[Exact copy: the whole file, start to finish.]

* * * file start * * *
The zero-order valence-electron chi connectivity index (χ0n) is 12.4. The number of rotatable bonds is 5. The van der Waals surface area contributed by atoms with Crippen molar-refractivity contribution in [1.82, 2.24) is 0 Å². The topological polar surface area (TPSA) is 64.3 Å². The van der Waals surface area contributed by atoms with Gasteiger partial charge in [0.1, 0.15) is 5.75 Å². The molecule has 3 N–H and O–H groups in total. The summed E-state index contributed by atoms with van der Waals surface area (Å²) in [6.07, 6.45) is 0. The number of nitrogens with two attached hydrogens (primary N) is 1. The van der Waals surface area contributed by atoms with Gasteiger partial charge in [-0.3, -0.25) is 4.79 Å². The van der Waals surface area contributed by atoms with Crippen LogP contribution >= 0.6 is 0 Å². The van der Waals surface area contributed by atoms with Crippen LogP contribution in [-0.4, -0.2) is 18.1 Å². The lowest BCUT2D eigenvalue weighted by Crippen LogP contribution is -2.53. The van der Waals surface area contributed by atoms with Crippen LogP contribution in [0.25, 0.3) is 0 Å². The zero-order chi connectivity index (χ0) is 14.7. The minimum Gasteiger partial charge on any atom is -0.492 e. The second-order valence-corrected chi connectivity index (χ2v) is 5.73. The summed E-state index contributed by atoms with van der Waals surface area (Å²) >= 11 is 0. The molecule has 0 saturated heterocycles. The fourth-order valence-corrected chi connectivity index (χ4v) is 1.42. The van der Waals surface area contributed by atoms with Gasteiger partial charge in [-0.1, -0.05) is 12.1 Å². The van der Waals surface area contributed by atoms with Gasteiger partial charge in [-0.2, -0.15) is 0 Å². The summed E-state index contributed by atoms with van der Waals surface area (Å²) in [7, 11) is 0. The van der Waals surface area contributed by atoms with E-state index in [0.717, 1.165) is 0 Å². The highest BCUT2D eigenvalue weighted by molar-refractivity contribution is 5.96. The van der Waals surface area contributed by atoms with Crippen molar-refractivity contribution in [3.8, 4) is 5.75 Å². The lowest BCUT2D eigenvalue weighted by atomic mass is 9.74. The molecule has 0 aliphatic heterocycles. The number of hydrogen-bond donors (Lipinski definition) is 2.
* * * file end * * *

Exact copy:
The zero-order valence-electron chi connectivity index (χ0n) is 12.4. The number of rotatable bonds is 5. The van der Waals surface area contributed by atoms with Crippen molar-refractivity contribution in [1.82, 2.24) is 0 Å². The topological polar surface area (TPSA) is 64.3 Å². The van der Waals surface area contributed by atoms with Gasteiger partial charge in [0.1, 0.15) is 5.75 Å². The molecule has 3 N–H and O–H groups in total. The summed E-state index contributed by atoms with van der Waals surface area (Å²) in [6.07, 6.45) is 0. The number of nitrogens with two attached hydrogens (primary N) is 1. The van der Waals surface area contributed by atoms with Gasteiger partial charge in [-0.3, -0.25) is 4.79 Å². The van der Waals surface area contributed by atoms with Crippen LogP contribution >= 0.6 is 0 Å². The van der Waals surface area contributed by atoms with Crippen LogP contribution in [-0.4, -0.2) is 18.1 Å². The lowest BCUT2D eigenvalue weighted by Crippen LogP contribution is -2.53. The van der Waals surface area contributed by atoms with Crippen LogP contribution in [0.25, 0.3) is 0 Å². The zero-order chi connectivity index (χ0) is 14.7. The minimum Gasteiger partial charge on any atom is -0.492 e. The second-order valence-corrected chi connectivity index (χ2v) is 5.73. The summed E-state index contributed by atoms with van der Waals surface area (Å²) >= 11 is 0. The molecule has 0 saturated heterocycles. The fourth-order valence-corrected chi connectivity index (χ4v) is 1.42. The van der Waals surface area contributed by atoms with Gasteiger partial charge in [-0.1, -0.05) is 12.1 Å². The van der Waals surface area contributed by atoms with Gasteiger partial charge in [-0.2, -0.15) is 0 Å². The summed E-state index contributed by atoms with van der Waals surface area (Å²) in [7, 11) is 0. The van der Waals surface area contributed by atoms with E-state index in [0.717, 1.165) is 0 Å². The highest BCUT2D eigenvalue weighted by molar-refractivity contribution is 5.96. The van der Waals surface area contributed by atoms with Crippen molar-refractivity contribution in [3.8, 4) is 5.75 Å². The lowest BCUT2D eigenvalue weighted by atomic mass is 9.74. The molecule has 0 aliphatic heterocycles. The number of hydrogen-bond donors (Lipinski definition) is 2.